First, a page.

Ford Motor Co. and Tesla Motors Inc. both achieved 100-week highs on July 9, 2013, Tuesday in what is one of the most recent signs that the auto industry in the United States is alive and kicking. Ford closed at $16.84 on Tuesday, lifted by a bullish auto market that is out to post its best year since 2007. Tesla, meanwhile, is joining the Nasdaq-100 Index, just three years since it started trading its shares.
Detroit 3 member General Motors Co., on the other hand, reentered the Standard & Poor's 500 Index in June 2013. The seven-member S&P 500 Automobiles & Components Index -- which includes GM, Ford and car parts-makers -- is the best performer among 24 industries in the S&P 500 in the last three months, growing 21 percent in the period.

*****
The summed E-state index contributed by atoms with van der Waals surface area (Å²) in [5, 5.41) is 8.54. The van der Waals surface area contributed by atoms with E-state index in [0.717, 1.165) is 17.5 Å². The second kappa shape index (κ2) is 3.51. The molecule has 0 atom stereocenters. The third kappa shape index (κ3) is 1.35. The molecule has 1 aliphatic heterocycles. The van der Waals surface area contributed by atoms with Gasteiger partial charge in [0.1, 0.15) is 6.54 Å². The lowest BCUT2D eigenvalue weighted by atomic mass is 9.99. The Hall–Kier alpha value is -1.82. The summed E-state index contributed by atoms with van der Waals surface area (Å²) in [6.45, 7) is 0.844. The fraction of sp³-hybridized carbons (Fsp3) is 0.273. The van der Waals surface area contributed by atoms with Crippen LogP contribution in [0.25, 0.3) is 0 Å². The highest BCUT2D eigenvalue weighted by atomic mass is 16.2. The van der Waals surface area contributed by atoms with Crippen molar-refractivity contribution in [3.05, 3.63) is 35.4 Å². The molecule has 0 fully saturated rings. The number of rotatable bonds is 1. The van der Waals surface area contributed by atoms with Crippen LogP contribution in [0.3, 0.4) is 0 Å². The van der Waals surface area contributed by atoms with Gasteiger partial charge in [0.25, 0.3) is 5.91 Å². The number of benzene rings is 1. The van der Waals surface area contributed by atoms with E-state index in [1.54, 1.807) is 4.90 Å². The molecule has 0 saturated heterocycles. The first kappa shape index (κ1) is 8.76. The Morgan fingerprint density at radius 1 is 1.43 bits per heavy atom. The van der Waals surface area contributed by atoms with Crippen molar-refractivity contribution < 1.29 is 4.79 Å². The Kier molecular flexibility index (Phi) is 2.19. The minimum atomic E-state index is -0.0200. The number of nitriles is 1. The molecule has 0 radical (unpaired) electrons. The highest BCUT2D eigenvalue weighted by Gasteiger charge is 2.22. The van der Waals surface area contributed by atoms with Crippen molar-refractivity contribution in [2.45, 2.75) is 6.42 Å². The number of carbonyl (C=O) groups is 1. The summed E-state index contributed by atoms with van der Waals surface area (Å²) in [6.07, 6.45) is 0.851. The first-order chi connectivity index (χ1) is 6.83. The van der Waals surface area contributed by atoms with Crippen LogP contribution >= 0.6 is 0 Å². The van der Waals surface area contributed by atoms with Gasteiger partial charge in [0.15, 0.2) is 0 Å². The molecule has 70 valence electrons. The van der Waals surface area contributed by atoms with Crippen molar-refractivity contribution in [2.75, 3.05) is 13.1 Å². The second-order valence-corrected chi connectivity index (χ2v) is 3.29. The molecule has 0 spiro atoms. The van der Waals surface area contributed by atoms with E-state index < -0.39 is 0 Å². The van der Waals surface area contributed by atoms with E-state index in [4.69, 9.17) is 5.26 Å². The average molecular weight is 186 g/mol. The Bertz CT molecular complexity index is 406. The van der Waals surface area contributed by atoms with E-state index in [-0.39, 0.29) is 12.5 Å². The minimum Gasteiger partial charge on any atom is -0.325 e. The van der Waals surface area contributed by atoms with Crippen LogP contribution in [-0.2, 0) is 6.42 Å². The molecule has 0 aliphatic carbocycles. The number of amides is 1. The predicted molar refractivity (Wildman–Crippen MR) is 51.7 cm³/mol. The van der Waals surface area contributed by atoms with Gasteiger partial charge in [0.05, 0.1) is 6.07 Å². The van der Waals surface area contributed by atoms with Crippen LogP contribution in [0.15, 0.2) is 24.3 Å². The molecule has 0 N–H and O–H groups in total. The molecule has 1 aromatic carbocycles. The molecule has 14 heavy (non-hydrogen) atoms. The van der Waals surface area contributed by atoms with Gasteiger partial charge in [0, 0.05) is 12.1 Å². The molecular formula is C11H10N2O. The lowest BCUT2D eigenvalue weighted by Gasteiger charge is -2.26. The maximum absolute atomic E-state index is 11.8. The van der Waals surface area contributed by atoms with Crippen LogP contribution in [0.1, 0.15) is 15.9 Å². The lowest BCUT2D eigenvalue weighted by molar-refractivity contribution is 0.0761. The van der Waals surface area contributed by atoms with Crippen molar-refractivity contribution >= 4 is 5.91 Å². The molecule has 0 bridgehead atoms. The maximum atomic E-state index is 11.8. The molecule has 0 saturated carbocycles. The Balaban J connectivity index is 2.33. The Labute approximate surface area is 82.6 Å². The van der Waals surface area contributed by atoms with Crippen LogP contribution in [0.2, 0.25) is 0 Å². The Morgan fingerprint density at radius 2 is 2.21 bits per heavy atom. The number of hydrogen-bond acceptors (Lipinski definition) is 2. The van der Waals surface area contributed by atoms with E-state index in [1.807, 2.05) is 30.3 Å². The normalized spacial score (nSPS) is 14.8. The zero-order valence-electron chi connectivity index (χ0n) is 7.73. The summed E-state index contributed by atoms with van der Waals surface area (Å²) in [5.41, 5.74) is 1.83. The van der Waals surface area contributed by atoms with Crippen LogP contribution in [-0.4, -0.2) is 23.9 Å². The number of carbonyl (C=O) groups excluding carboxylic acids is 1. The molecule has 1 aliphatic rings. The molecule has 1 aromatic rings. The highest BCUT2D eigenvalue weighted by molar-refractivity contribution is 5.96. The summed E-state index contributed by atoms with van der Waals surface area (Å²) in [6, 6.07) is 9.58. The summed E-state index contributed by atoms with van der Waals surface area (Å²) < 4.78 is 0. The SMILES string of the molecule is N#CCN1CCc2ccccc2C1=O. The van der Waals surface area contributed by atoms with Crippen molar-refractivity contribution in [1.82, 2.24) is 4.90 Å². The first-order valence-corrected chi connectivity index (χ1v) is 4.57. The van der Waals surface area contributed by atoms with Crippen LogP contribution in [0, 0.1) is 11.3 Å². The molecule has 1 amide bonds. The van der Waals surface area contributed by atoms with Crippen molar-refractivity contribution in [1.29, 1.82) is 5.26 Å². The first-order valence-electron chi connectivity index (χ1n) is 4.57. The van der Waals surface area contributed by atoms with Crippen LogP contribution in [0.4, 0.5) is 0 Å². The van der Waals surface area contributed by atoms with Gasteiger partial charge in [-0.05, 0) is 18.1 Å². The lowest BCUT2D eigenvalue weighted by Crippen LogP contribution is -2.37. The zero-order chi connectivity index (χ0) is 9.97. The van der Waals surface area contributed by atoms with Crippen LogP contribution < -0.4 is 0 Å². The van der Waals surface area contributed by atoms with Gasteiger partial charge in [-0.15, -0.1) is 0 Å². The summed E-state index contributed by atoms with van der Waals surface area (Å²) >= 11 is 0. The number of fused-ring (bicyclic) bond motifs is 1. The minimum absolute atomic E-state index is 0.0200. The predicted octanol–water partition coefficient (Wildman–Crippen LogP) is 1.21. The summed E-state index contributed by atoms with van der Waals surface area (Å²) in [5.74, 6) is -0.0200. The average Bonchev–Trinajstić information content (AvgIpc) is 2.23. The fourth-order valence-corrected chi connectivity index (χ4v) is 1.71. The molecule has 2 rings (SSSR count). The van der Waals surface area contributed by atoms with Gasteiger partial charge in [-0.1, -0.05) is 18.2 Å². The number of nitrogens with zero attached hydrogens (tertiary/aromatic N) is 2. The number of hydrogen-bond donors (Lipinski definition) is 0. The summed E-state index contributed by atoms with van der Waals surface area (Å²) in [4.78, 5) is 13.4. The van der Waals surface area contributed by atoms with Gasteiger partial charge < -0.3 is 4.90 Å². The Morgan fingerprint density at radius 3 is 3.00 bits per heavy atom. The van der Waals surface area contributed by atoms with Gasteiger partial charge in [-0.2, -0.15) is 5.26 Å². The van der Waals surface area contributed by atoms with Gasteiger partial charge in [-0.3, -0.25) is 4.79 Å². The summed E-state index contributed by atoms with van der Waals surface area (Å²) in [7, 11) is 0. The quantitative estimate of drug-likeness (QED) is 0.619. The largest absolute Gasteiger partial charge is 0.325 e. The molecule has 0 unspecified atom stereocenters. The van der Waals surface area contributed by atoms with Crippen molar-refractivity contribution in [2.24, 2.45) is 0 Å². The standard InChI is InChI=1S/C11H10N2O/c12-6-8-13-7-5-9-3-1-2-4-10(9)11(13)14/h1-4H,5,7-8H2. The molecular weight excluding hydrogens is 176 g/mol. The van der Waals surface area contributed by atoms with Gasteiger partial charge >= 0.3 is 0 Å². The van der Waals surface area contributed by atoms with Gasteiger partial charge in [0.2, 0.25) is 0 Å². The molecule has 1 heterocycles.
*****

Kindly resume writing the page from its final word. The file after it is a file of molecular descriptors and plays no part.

These are just some tell-tale signs that these carmakers are increasingly gaining the confidence of the investing public. Investors are now starting to pour in their money to the revived US automotive industry, which four years faced financial troubles.
GM and Chrysler Group LLC had to undergo government-backed bankruptcies while Ford had to implement a self-financed restructuring. Matt Stover, an analyst with Guggenheim Securities, told Bloomberg that as autos become "bigger and bigger pieces of the indices," it receives greater attention from investors both focused on the auto industry and not.
He said that investors who were then indifferent to the auto sector saw the industry "moving, and now they're diving in." Demand for cars and trucks in the US has been outrageously high this year, boosted by a number of factors like pent-up need, historically low interest rates, and new compacts and family cars.